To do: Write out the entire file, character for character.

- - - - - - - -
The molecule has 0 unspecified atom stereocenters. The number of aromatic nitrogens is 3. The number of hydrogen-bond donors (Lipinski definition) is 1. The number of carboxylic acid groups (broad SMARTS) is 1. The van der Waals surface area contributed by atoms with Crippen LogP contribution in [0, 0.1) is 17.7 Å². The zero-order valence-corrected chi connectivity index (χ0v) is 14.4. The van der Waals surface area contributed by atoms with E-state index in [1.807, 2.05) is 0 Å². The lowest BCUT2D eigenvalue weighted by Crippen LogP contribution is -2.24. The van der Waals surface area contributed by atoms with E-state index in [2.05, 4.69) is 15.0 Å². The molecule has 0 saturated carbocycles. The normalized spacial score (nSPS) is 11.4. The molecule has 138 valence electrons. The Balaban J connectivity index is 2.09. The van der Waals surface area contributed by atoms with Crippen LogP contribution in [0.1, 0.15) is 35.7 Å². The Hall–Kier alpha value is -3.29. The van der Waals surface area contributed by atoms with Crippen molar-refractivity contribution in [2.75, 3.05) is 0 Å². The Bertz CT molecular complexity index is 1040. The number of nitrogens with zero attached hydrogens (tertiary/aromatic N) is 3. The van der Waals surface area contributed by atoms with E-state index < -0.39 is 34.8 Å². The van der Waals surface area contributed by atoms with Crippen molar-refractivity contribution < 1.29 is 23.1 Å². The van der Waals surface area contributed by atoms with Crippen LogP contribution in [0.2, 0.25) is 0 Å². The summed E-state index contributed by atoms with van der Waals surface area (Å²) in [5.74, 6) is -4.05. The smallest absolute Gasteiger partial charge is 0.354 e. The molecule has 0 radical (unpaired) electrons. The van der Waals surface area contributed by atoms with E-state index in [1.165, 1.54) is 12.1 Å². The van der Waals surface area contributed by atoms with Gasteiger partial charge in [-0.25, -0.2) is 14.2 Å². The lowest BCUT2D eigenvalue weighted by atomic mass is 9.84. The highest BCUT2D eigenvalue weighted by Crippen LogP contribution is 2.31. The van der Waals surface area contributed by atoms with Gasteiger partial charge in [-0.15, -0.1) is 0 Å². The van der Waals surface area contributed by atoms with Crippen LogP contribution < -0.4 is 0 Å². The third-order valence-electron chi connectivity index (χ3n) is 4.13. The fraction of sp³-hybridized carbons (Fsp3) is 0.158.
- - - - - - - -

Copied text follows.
The molecule has 0 unspecified atom stereocenters. The number of aromatic nitrogens is 3. The number of hydrogen-bond donors (Lipinski definition) is 1. The number of carboxylic acid groups (broad SMARTS) is 1. The van der Waals surface area contributed by atoms with Crippen LogP contribution in [0, 0.1) is 17.7 Å². The zero-order valence-corrected chi connectivity index (χ0v) is 14.4. The van der Waals surface area contributed by atoms with E-state index in [1.807, 2.05) is 0 Å². The lowest BCUT2D eigenvalue weighted by Crippen LogP contribution is -2.24. The van der Waals surface area contributed by atoms with E-state index in [2.05, 4.69) is 15.0 Å². The molecule has 0 saturated carbocycles. The normalized spacial score (nSPS) is 11.4. The molecule has 138 valence electrons. The Balaban J connectivity index is 2.09. The van der Waals surface area contributed by atoms with Crippen LogP contribution in [0.1, 0.15) is 35.7 Å². The Hall–Kier alpha value is -3.29. The van der Waals surface area contributed by atoms with Crippen molar-refractivity contribution in [2.75, 3.05) is 0 Å². The Bertz CT molecular complexity index is 1040. The number of nitrogens with zero attached hydrogens (tertiary/aromatic N) is 3. The van der Waals surface area contributed by atoms with E-state index < -0.39 is 34.8 Å². The van der Waals surface area contributed by atoms with Crippen molar-refractivity contribution < 1.29 is 23.1 Å². The van der Waals surface area contributed by atoms with Crippen LogP contribution in [0.2, 0.25) is 0 Å². The summed E-state index contributed by atoms with van der Waals surface area (Å²) in [5.74, 6) is -4.05. The smallest absolute Gasteiger partial charge is 0.354 e. The molecule has 0 radical (unpaired) electrons. The van der Waals surface area contributed by atoms with E-state index in [1.165, 1.54) is 12.1 Å². The van der Waals surface area contributed by atoms with Gasteiger partial charge in [-0.25, -0.2) is 14.2 Å². The lowest BCUT2D eigenvalue weighted by atomic mass is 9.84. The highest BCUT2D eigenvalue weighted by Crippen LogP contribution is 2.31. The van der Waals surface area contributed by atoms with Gasteiger partial charge in [-0.15, -0.1) is 0 Å². The van der Waals surface area contributed by atoms with Crippen LogP contribution < -0.4 is 0 Å². The third-order valence-electron chi connectivity index (χ3n) is 4.13. The fraction of sp³-hybridized carbons (Fsp3) is 0.158.